Walking for me usually means rural. Forest & fields, up into the hills. Across Salisbury Plain or at the very least, round a stately home and through some nice gardens. I’m a country girl at heart, so no one is more surprised than me at how I’ve fallen in love with London. Not many cities have won me over, but the English capital really is a fabulous place.
The perfect city for a last minute weekend away before Mr THL goes away again. Despite only living an hour or so outside of London, we booked a hotel. A one night stay gave us two full days either side to explore. It still wasn’t enough; London is just like work. It expands to fill time.
London is a city that has spread out over centuries, meaning it’s absolutely massive. Walking alone would be tiring and limiting. Time to rethink my reluctance to use the underground. As it turned out, I did more than that. I fell a bit in love with some of the stations. Aren’t they fascinating places, beautiful in their own way?
But then… we had travel cards. We could drop into the earth and pop out again somewhere new as many times as we liked. Why go A to B, when we could go anywhere? A quick google. We wanted to be, at some point, in Greenwich. But if we went a bit further we could pick up The Line, London’s first dedicated public art walk. As Mr THL put it, ‘ There’s an art walk, that massive slide and East London’.
We trained it all the way to Stratford. Started walking and promptly got lost. Walked through a very bland area before finding the route and the Queen Elizabeth Olympic Park. Did spot some eye catching poppy street art and Turing Street, so named after Londoner Alan Turing.
I have to confess I didn’t find the QEOP very inspiring, what I saw of it. It’s a bit something and nothing. I can say I’ve been. I don’t know what was there before so I can’t say if it’s an improvement or not. I did quite like the ArcelorMittal Orbit a.k.a The Massive Slide. Looking online, I’d been game to fly down it. Standing at the bottom looking up, I was less sure. Mr THL said he would fancy it, but he’s fearless. Having plans for flying of a different sort later in the day, we walked on.
Wandered, tried to stick roughly to the route of The Line. Didn’t really manage it, we never do. Followed the water , spotted some quirky artworks along the way. Then we came to Three Mills. Be still my beating heart. Why?
Because I have a right old romanticised view of East London. Fuelled by novels set in WW2 (you know the ones, cover always features a gutsy yet misfortunate young lady in a lovely tea dress who will only find her happy ending after lots of heart ache), Eastenders and T.V dramas set in Victorian times. What I’d seen so far didn’t play into my daydreams. Three Mills did- just look at the old beauties. The riverside location. The history.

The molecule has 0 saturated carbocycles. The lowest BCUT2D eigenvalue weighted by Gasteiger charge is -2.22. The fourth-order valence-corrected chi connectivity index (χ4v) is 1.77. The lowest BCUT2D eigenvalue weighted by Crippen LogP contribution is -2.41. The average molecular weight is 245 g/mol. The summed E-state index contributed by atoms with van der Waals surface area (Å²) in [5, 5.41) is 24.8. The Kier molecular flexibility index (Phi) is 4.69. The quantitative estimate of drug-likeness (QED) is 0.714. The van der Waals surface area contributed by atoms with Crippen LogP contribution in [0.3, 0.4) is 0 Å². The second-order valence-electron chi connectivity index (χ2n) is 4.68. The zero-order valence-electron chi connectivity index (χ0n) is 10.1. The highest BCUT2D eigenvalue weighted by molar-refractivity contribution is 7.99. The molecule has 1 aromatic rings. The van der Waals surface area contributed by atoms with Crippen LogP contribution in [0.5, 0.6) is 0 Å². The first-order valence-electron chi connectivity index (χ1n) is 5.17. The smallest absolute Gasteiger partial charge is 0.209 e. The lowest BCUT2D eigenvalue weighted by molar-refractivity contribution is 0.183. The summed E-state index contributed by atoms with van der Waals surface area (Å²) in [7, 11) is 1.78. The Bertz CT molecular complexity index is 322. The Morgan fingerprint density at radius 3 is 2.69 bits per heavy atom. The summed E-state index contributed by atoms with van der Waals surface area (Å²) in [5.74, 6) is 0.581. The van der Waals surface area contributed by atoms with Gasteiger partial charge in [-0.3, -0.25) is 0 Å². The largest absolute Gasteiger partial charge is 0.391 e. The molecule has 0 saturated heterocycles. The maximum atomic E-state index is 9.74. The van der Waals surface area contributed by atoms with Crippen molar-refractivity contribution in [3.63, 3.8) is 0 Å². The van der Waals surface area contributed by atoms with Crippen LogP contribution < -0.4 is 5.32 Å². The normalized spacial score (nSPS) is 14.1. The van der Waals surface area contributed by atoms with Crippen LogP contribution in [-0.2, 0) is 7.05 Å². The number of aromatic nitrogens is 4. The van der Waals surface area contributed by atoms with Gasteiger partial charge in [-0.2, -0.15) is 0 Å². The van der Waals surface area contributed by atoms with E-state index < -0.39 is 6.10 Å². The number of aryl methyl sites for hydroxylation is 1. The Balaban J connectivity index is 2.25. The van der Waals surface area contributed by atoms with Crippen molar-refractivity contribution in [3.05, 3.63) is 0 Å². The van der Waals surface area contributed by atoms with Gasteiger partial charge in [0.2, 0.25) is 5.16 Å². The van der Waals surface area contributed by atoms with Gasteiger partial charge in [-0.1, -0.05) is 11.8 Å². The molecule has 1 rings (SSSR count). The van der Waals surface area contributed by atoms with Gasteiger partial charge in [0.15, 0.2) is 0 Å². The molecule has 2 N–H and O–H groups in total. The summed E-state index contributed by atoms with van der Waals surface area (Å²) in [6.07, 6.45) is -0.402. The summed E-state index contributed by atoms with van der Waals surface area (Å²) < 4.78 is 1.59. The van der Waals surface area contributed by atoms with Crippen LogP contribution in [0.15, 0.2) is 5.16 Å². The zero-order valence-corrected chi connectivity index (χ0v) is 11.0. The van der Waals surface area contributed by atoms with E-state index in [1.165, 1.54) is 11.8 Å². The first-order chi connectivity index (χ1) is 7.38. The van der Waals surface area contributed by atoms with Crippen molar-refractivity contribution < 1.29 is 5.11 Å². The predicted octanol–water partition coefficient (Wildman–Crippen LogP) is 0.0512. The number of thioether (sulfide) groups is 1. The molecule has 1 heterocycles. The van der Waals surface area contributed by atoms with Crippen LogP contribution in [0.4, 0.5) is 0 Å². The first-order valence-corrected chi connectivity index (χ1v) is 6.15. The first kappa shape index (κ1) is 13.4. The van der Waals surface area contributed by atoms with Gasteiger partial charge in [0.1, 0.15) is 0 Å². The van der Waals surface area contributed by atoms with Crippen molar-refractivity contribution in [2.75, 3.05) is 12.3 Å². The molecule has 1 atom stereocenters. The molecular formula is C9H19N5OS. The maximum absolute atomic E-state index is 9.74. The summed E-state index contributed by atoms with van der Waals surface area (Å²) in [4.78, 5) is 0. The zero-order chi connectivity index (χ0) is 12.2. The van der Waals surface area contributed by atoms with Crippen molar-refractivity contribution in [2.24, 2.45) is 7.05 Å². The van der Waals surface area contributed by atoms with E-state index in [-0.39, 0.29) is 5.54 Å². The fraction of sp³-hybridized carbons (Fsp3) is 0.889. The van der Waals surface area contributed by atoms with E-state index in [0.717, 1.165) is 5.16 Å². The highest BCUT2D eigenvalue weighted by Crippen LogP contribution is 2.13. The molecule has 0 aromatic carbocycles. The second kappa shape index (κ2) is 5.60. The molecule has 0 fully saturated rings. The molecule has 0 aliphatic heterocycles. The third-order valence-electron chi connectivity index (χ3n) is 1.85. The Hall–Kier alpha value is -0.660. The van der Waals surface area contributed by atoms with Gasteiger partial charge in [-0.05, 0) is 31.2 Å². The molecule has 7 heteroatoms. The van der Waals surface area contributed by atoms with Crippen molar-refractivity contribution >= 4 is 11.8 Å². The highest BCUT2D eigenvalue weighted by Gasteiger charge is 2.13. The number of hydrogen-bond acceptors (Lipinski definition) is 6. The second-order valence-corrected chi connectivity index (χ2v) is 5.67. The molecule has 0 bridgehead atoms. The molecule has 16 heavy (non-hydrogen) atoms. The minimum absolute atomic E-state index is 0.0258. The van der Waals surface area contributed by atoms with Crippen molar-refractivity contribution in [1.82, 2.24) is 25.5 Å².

A short stroll later, the Helping Hands memorial. A tribute to lives lost in 1901. Three men descended into a well in an attempt to save a fellow worker who’d been tasked to measure the water levels, but was overcome by noxious gas. There was a monument placed in their memory at the time, which was replaced in 2001. In a nice touch, fragments of the original have been used in the plinth. I like the blend of old and new, and I like that visitors like me are finding it and seeking the story.
A lot of wandering and getting distracted later it was decided we’d pushed the legs and time hard enough. Time to make use of those tickets and jump on the train to North Greenwich. Destination: The Emirates cable car. It’s been Teenager No 1’s desire to go on it for ages, so we made it happen. First,a mooch around the O2 arena and a pit stop at Starbucks. I had a coffee. The teens had what can only be described as creations… something frappucinno, whipped with cream, drizzle and an extra shot. I just pay and mutter things about no one buying a plain old coffee anymore *shrug*
Th cable car was fun, if a little strange in the city. The sight and sound of a cable car is forever Germany or Austria for me. Ski resorts and Summer trips to hike in the mountains. But it’s an inexpensive, a bit different and a quick way across the river. When I say quick, I mean it. You’ll likely queue as long as you ride, but the views are amazing.
The key to a happy family walk is knowing when to stop. Despite the many attractions of Greenwich calling- we seem destined to miss them, last visit was a flying one– getting back to the hotel for a rest before seemed the best plan. Just as well we did, we ended up out for the evening. More walking, more jumping on and off the tube, lots of laughing and a Nandos in Clink Street. Now there’s another bit of London I’d like to dive into.
I read an article about blogging that cautioned you should only publish posts that solve a problem for your readers. This post isn’t anything like that. It’s just a come-along-with-me while I get ridiculously excited about all the things and places. It’s nice to get excited about travel again though, isn’t it? When you think back to what we’ve been through the past few years. London still seemed quiet to me, but there’s a sense of hope. Things are getting better.
There’s a bit more London stuff coming and I hope you’ll stick around for it. One post in particular, I’d really love to muster some support for. In the meantime, I hope you enjoyed this romp through London as much as I did. Let’s chat in the comments about where you’ve been walking, your favourite bits of London and anywhere else in the city you’d recommend for me to check out.